Pelosi Takes Speaker Gavel as Tide Shifts for Democrats on Capitol Hill

House Speaker Nancy Pelosi of California holds the gavel after taking it from Rep. Kevin McCarthy, R-Calif., at the Capitol in Washington on Jan. 3, 2019. (AP Photo/Carolyn Kaster)

WASHINGTON (CN) – To raucous cheers and references to hip-hop group Naughty by Nature, the House of Representatives voted overwhelmingly to make Rep. Nancy Pelosi speaker of the House on Thursday, returning the gavel to the hands of the first woman to ever hold the position.

Beginning the new Congress after a dramatic power shift for Democrats in the 2018 midterm elections, the House convened today at noon, jovial and loud. Before a morning prayer brought silence to the cacophonous chamber, Democrats applauded the announcement that the previous Congress, which was controlled by Republicans, had ended.

Pelosi meanwhile worked her way down the aisles of the chamber, shaking hands with and hugging members of her new caucus and the family members who accompanied them to the floor. Some members sported large, dark blue buttons that proclaimed “Madame Speaker.”

Rep. Hakeem Jeffries, D-N.Y., gave a rousing speech to officially nominate Pelosi, extolling her record as a legislator and as a leader of Democrats in the past. Democrats stood and applauded multiple times during the speech, and Pelosi’s was the only name Democrats officially put forward for the speaker nomination.

“Nancy Pelosi is a woman of faith, a loving wife, a mother of five, a grandmother of nine, a sophisticated strategist, a legendary legislator, a voice for the voiceless, a defender of the disenfranchised a powerful, profound, prophetic, principled public servant and that’s why we stand squarely behind her today,” Jeffries said, his voice rising with each phrase. “Let me be clear, House Democrats are ‘down with N.D.P.,’ Nancy D’Alesandro Pelosi, the once and future speaker of the United States House of Representatives, I proudly place her name in nomination. May God bless, her, may God bless the United States of America.”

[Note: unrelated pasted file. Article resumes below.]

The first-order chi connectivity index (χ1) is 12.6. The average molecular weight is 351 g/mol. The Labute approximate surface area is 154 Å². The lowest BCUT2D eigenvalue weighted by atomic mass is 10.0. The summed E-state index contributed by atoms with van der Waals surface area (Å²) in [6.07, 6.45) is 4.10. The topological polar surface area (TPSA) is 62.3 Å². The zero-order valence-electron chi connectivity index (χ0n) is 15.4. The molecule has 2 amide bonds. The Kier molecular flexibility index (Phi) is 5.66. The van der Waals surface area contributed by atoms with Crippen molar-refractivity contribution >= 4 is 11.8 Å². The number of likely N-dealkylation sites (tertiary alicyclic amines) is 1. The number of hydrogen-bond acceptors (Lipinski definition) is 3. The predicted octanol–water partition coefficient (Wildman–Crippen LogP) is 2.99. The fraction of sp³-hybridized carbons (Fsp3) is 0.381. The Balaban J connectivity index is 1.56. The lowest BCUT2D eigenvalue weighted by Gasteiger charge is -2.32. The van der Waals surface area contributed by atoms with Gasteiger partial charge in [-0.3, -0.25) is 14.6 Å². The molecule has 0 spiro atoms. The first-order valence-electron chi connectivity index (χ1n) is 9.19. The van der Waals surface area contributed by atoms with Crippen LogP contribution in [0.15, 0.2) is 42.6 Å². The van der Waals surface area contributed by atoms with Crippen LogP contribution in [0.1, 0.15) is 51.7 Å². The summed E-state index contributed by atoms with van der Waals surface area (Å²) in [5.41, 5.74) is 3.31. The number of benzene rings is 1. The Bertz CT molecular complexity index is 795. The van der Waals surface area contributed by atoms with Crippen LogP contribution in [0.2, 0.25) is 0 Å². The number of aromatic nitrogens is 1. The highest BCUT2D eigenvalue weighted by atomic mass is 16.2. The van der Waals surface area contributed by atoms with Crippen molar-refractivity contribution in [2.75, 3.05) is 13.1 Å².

Rep. Liz Cheney, R-Wyo., put forward McCarthy as the Republican choice for speaker.

Lawmakers were called by name during the speaker vote, standing from their chairs to state their preference in the race.

Rep. Anthony Brindisi, a newly elected Democrat from New York who said he would not support Pelosi in the midterms, drew murmurs from his fellow Democrats when he cast his vote for former Vice President Joe Biden.

The sign at the office suite of House Speaker Nancy Pelosi of Calif., is installed on Capitol Hill in Washington on Jan. 3, 2019, during the opening session of the 116th Congress. (AP Photo/Cliff Owen)

A handful of new lawmakers stuck by promises to vote against Pelosi on Thursday, including Brindisi and Rep. Mikie Sherrill, D-N.J., though not in great enough numbers to sink her speakership aspirations.

Democrats applauded wildly as it was announced that Pelosi received 220 votes of the votes cast. 

A 78-year-old who has represented much of the San Francisco area in the House since 1987, Pelosi held the speaker position from 2007, when Democrats rose to power at the end of the George W. Bush administration, to 2011, when they lost it midway through President Barack Obama’s first term. 

Pelosi has touted a Democratic agenda focused on health care, infrastructure, wages and anti-corruption initiatives, with a sizable dose of oversight of the Trump administration.

In a speech after the speaker vote, Pelosi reiterated these pillars, while also laying out a vision of a Congress that is “transparent, bipartisan and unifying.” Pelosi said the House would take action on infrastructure and an elections bill, as well as “commonsense, bipartisan” gun legislation.

Pelosi’s vision of the House also focused on the middle class, saying she hopes lawmakers will be committed to securing the Social Security program and increasing wages and job opportunities for people worried about a changing economy.